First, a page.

When Doctors Are Patients

Robert Scheig, M.D.

  How times have changed! Superficial thrombophlebitis of my right calf in the 1960's was treated with 7 days of strict bed rest in hospital accompanied by warm soaks four times daily. Anticoagulation was begun with intravenous heparin and continued with coumadin for a year. The risk of a pulmonary embolus with its sequelae such as sudden death hung over the "informed" patient.

  Wrong! Today an aspirin or, possibly, if terribly painful, a day or two of butazolidine, and it is over. Risk of emboli with superficial thrombophlebitis is virtually zero. I've now had about eight attacks, never went to bed, didn't even take an aspirin and am none the worse for wear. Until the last episode, recanalization of my varicositys took about three months. After the last bout the varicosities disappeared. I have no edema and only mild stasis dermatitis. My leg has no hair from wearing Jobst stockings for about twenty years. I no longer wear them. Four years ago I broke my other leg and was in a lower leg cast for the appointed time. Since, that leg has developed rather extensive stasis dermatitis and 2 plus edema. I'm told that is due to the fact that thrombosis of small veins occurs when in a cast. If so they surely did not recanalize in my case.

  I did learn some lessons. I learned to shave an arm before putting on that old style tape. I learned that the use of a bedpan is no trivial undertaking, requiring great strength and balancing skills. Bedside commodes thereafter became my order of the day for my patients. Warm soaks kept on too long (as they almost always were) turn to ice. When I used them in the future I instructed the patient when possible to remove their own soaks when the heat had dissipated, as one could not rely on the nurse returning in time. I also learned how weak even a healthy person can get after such a short period of bed rest. At the time I did not realize the risks of long-term anticoagulation, but because I've carefully followed that literature since, I have learned that lesson well.

  My physician was terrific. He visited me daily and kept me informed of everything that was going on. Knowing my paranoia, he told me on admission that I did not have cancer of the pancreas. Of course not, silly one. The phlebitis was not migrating nor in an unusual place. But how did he know and why did I accept his supposedly informed opinion. Perhaps because you are reading about probably the only person who, the one day of his life did not have a bowel movement, formed a differential diagnosis that included only cancer of the colon. It led to my first sigmoidoscopy - with a rigid tube - the very next day. My only excuse is that this event occurred while I was only a medical student.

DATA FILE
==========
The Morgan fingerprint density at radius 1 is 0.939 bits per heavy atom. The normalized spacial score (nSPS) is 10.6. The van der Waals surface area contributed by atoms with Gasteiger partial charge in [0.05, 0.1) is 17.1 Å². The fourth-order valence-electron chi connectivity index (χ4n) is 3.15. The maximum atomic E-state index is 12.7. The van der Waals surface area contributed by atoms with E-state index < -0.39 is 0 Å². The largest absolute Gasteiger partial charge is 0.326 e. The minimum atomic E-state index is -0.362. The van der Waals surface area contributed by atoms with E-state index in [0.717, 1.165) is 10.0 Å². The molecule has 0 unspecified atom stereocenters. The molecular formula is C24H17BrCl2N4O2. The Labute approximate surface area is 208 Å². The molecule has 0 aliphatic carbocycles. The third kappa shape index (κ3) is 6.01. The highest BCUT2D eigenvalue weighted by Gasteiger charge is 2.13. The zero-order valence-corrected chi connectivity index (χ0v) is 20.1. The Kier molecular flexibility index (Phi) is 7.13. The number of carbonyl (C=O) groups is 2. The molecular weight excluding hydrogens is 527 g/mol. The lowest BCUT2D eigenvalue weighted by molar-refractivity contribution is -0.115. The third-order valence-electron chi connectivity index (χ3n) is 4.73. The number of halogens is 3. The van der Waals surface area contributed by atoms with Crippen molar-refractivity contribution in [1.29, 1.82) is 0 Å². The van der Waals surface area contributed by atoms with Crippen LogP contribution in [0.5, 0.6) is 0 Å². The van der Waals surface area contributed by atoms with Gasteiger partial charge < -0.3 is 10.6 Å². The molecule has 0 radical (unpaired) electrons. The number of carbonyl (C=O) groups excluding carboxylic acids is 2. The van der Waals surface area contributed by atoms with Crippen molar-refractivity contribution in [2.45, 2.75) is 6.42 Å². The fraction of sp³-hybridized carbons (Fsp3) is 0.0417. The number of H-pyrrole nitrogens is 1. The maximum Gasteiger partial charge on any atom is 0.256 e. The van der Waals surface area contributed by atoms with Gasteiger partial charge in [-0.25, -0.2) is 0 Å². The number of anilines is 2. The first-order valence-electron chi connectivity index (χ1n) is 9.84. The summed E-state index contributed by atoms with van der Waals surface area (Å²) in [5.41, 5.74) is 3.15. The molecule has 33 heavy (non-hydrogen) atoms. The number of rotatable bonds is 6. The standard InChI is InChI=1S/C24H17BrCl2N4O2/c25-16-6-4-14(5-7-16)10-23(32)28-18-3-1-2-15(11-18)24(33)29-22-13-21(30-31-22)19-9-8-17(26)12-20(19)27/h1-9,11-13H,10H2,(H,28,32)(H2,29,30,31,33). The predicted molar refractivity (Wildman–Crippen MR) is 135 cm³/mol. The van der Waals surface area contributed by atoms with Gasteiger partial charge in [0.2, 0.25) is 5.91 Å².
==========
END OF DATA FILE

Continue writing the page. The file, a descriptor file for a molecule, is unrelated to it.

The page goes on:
In contrast to my physician, the house staff was scared to draw blood, take a history or do a physical. What should be done in an academic setting under those circumstances? Of course! Assign the case to a third year medical student! He (there weren't many female medical students in those days) was terrific. He took a super history, performed a great physical exam, of course with rectal, and hit my vein on the first stab. I've had a number of physicians as patients over the years and he taught me to treat them like any other patient. I also explain things to them in the same way and in the same detail as I do any other patient because they are as scared of disease as the next person and want someone else to think for them about their problem. In 1991 I experienced a much more serious problem. My wife was to attend her first national meeting to be held in Atlanta, Georgia the weekend of my 60th birthday. We decided, therefor, to spend the preceding weekend celebrating my birthday by going to Ithaca, NY to explore the city and Cornell, have some good food and wine, and stay at the Rose Inn, a well-known bed and breakfast. Friday night we went to a charming seafood restaurant and Saturday lunch a Spanish restaurant where we had a lovely flight of white wines to accompany our food. That night was to be the gourmet meal at La Couchon Rouge. I had ordered some clams and the sweetbreads. Between the appetizer and the entr=E9e I felt cold. When my wife said she was not cold I knew I was in serious trouble as I am always warmer than she is. The shaking chill confirmed that impression. I had to be helped to the car. Of course I said I would be ok and did not need to get medical attention. However, all the way back to the Inn I kept taking deep breaths and saying to myself "I don't have Jim Hensen's disease. I don't have Jim Hensen's disease." I had drenching sweats through the night but the next morning, while a bit weak, I felt well enough to drive most of the way back home to Buffalo. There, a surprise birthday party arranged by my wife and set up by her sister awaited me. I worked the room of 50 people pretty well, but was glad when they left, and went to bed early. I went to work the next day, had a couple of out of town trips including the trip to Atlanta. About a week and a half later I began having some tenesmus and frequent small bowel movements. By the beginning of the third week I felt sick, did see my physician, was scoped and put on antibiotics for what was thought to be acute diverticulitis. I went to bed took only clear liquids and began to develop a fever. After three days I seemed to be worse and went back to the hospital to see my gastroenterologist to be worked up. Over the next very few hours I was found to be obstructed by physical examination and radiological evaluation. I was explored and found to have a huge abscess from the diverticulum I perforated at dinner three weeks before. It was obstructing me at the level of the sigmoid colon. A partial resection and a diverting colostomy were performed in a 5-hour operation. My albumin on admission was 1.2! Talk about hypercatabolic! Six month later I was readmitted to be reconnected which was to be a snap of an operation. After about three hours the surgeon came out to tell my wife he wasn't sure he could bring the two pieces of bowel together again. Knowing my penchant for food and wine, my wife merely responded "If you don't, you'll have to tell him!" Four hours later I was hooked up.